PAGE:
Ode to Guide: Celebrating Dev Anand’s 97th birth anniversary with his greatest film

Ode to Guide: Celebrating Dev Anand’s 97th birth anniversary with his greatest film
Written by Sheikh Ayaz Mumbai |

September 26, 2020 8:12:28 pm





Waheeda Rehman and Dev Anand in the guideThe Guide is not only the best of Dev Anand’s career, but also one of the greatest films of Hindi cinema. (Express Archive Photo)

Is Guide Bollywood’s favorite movie? From actors like Aamir Khan and Sonam Kapoor to directors like Shekhar Kapur and Sanjay Leela Bhansali, and even to Naseeruddin Shah, who is commercially out of Bollywood, they all play the 1965 Dev Anand-Waheeda Rehman classic Count as a personal touchstone. Once during a film promotion, Shah referred to Dev Anand as the ‘evergreen star’, known for his youthful optimism and never-say-die spirit – as a consummate entertainer whose films “Harshallas Jo Known as “fast fading with our lives”. And yet, the guide is not really what anyone would call ‘joyful’. It gives you a Dev Anand that you have never seen before. The film (with Waheeda Rehman, one of the most spectacular performances of her career, does not forget the dances that rock the Hindi screen to a classical level) Anand’s captivating romance (with Taxi Driver, Tere Ghar Ke, Now Do Ke The middle is a spiritual bridge) Girah etc.) and noirs / thrillers (Baji, Kala Pani, CID etc.).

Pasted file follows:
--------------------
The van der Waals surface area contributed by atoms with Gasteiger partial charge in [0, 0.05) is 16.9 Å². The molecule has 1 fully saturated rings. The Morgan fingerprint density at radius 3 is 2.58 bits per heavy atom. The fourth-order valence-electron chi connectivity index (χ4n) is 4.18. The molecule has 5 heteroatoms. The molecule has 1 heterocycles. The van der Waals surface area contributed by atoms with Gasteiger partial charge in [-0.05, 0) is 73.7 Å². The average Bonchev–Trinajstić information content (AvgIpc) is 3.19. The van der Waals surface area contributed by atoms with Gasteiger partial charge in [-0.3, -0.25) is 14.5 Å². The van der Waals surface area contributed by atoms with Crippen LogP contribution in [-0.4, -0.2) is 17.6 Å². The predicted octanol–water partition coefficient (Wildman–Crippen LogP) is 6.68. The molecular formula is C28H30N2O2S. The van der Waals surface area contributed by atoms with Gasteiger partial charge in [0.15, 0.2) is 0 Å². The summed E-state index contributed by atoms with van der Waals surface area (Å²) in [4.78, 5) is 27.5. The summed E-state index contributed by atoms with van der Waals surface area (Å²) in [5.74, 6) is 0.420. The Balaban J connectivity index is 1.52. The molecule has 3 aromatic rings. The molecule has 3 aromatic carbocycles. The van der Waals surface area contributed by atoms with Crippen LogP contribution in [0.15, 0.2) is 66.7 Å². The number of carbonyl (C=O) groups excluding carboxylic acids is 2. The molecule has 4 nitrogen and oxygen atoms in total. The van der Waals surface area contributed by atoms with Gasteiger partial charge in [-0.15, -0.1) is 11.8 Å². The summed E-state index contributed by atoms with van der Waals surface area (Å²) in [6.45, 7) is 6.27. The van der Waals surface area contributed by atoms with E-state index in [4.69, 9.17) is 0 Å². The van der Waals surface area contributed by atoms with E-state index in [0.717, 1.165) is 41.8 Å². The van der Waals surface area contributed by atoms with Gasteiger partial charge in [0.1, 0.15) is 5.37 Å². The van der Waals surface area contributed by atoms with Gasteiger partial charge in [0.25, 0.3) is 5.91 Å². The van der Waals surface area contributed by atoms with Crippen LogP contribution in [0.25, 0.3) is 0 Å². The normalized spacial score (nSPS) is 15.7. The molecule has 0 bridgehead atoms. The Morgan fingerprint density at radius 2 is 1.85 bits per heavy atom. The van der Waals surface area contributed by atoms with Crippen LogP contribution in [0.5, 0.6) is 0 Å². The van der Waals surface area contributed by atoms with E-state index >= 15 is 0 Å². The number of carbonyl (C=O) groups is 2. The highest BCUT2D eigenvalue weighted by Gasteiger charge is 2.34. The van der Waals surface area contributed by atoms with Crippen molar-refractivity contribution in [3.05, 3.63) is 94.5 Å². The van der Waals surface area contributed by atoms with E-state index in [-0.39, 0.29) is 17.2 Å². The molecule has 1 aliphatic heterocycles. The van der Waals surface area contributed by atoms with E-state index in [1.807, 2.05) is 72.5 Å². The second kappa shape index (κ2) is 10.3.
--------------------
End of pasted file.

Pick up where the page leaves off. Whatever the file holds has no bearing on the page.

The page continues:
The conventional wisdom on Anand is that he is an undeniably goofy, better romanced with leading ladies with an exaggerated twinkle in his eyes, flamboyant smiles, sometimes moving moves and more than anything else Tilt of a song. But Vijay Anand’s guide broke that mold. Who would have believed that the loving Bon Vivent as a sad saint prays for the impossible in a remote hamlet? The well-waxed puff is long gone and the effect of a blurred sign appears on the most recognizable stub of the film-idol’s face. The Guide is not a film with a direct social message, although it deals with adultery committed by a woman and gray shades with a hero. But like the pot whose Danyuz hero (played by Waheeda Rehman, a multi-married Rosie) makes a splash in the popular song “Aaj Phir Mile Ke”, which many critics say is a “way to find her own identity”. Indicates her new independence. The guide broke many conventions as it awaits the rise and fall of our charming hero Raju Guide (Anand) and the ambitious relationship between him and Rosie. The Guide is not just the best film of Dev Anand’s career, but one of the greatest films of Hindi cinema, examining the social context through his on-the-titular character, who in a short time turns from idealist to opportunist goes. Redemption for him is only one rain away. On another day, the guide would have to see, but today, on Anand’s 97th birth anniversary (he left us on 3 December 2011), a scene assumes the mantra of an aud. Spend some time in the company of the guide and you will not regret it.

A saint is born

A poster of the guide The Dev Anand-Starrer Guide is based on RK Narayan’s novel The Guide. (Express Archive Photo)